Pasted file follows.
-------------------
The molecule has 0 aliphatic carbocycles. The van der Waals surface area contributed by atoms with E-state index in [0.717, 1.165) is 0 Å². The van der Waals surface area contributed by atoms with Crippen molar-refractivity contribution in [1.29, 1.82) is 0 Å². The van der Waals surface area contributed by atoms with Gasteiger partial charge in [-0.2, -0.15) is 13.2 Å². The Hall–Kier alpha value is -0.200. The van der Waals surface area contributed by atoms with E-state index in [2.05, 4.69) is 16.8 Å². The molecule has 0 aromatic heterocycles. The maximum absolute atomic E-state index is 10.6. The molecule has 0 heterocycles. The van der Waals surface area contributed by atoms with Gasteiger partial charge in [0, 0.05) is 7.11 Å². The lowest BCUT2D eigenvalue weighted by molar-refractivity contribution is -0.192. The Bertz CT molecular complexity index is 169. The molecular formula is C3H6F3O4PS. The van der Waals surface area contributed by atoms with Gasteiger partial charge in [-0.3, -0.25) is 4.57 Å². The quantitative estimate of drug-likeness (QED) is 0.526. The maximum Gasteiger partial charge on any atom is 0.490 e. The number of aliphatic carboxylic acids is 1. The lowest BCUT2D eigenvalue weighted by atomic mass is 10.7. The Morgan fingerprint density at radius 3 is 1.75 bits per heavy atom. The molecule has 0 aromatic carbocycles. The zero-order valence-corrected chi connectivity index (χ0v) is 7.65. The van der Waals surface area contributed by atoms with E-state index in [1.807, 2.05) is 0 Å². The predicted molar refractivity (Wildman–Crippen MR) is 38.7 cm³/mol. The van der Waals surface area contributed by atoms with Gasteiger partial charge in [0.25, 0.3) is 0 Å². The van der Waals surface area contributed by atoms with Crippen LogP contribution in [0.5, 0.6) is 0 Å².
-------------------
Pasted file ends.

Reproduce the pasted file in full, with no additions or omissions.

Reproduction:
The molecule has 0 aliphatic carbocycles. The van der Waals surface area contributed by atoms with E-state index in [0.717, 1.165) is 0 Å². The van der Waals surface area contributed by atoms with Crippen molar-refractivity contribution in [1.29, 1.82) is 0 Å². The van der Waals surface area contributed by atoms with Gasteiger partial charge in [-0.2, -0.15) is 13.2 Å². The Hall–Kier alpha value is -0.200. The van der Waals surface area contributed by atoms with E-state index in [2.05, 4.69) is 16.8 Å². The molecule has 0 aromatic heterocycles. The maximum absolute atomic E-state index is 10.6. The molecule has 0 heterocycles. The van der Waals surface area contributed by atoms with Gasteiger partial charge in [0, 0.05) is 7.11 Å². The lowest BCUT2D eigenvalue weighted by molar-refractivity contribution is -0.192. The Bertz CT molecular complexity index is 169. The molecular formula is C3H6F3O4PS. The van der Waals surface area contributed by atoms with Gasteiger partial charge in [-0.3, -0.25) is 4.57 Å². The quantitative estimate of drug-likeness (QED) is 0.526. The maximum Gasteiger partial charge on any atom is 0.490 e. The number of aliphatic carboxylic acids is 1. The lowest BCUT2D eigenvalue weighted by atomic mass is 10.7. The Morgan fingerprint density at radius 3 is 1.75 bits per heavy atom. The molecule has 0 aromatic carbocycles. The zero-order valence-corrected chi connectivity index (χ0v) is 7.65. The van der Waals surface area contributed by atoms with E-state index in [1.807, 2.05) is 0 Å². The predicted molar refractivity (Wildman–Crippen MR) is 38.7 cm³/mol. The van der Waals surface area contributed by atoms with Gasteiger partial charge in [0.25, 0.3) is 0 Å². The van der Waals surface area contributed by atoms with Crippen LogP contribution in [0.5, 0.6) is 0 Å².